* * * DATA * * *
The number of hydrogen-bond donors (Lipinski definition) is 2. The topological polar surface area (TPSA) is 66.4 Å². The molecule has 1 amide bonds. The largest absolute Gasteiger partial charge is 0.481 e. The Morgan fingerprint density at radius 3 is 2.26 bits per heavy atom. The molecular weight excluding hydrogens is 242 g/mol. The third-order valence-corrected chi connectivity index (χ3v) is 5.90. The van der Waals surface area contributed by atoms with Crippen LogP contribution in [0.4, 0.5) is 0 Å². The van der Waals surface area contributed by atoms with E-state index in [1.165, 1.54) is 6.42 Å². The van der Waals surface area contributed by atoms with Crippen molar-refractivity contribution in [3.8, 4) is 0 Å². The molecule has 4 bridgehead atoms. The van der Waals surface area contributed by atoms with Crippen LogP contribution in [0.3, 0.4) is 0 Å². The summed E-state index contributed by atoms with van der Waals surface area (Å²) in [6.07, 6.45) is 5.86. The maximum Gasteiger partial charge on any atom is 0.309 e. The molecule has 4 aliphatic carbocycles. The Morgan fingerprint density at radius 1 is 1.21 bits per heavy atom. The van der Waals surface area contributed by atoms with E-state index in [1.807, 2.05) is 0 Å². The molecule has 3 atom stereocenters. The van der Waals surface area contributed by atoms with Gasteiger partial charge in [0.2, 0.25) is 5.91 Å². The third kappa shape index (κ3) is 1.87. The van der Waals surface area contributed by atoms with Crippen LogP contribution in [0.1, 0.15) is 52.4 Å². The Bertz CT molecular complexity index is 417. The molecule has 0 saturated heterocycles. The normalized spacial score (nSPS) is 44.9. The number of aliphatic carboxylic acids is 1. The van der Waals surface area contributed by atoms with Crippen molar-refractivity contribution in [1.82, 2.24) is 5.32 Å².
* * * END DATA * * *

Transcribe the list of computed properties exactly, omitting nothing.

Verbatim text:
The number of hydrogen-bond donors (Lipinski definition) is 2. The topological polar surface area (TPSA) is 66.4 Å². The molecule has 1 amide bonds. The largest absolute Gasteiger partial charge is 0.481 e. The Morgan fingerprint density at radius 3 is 2.26 bits per heavy atom. The molecular weight excluding hydrogens is 242 g/mol. The third-order valence-corrected chi connectivity index (χ3v) is 5.90. The van der Waals surface area contributed by atoms with Crippen LogP contribution in [0.4, 0.5) is 0 Å². The van der Waals surface area contributed by atoms with E-state index in [1.165, 1.54) is 6.42 Å². The van der Waals surface area contributed by atoms with Crippen molar-refractivity contribution in [3.8, 4) is 0 Å². The molecule has 4 bridgehead atoms. The van der Waals surface area contributed by atoms with Crippen LogP contribution in [0.3, 0.4) is 0 Å². The summed E-state index contributed by atoms with van der Waals surface area (Å²) in [6.07, 6.45) is 5.86. The maximum Gasteiger partial charge on any atom is 0.309 e. The molecule has 4 aliphatic carbocycles. The Morgan fingerprint density at radius 1 is 1.21 bits per heavy atom. The van der Waals surface area contributed by atoms with E-state index in [1.807, 2.05) is 0 Å². The molecule has 3 atom stereocenters. The van der Waals surface area contributed by atoms with Gasteiger partial charge in [0.2, 0.25) is 5.91 Å². The third kappa shape index (κ3) is 1.87. The van der Waals surface area contributed by atoms with Crippen LogP contribution in [0.1, 0.15) is 52.4 Å². The Bertz CT molecular complexity index is 417. The molecule has 0 saturated heterocycles. The normalized spacial score (nSPS) is 44.9. The number of aliphatic carboxylic acids is 1. The van der Waals surface area contributed by atoms with Crippen molar-refractivity contribution in [1.82, 2.24) is 5.32 Å².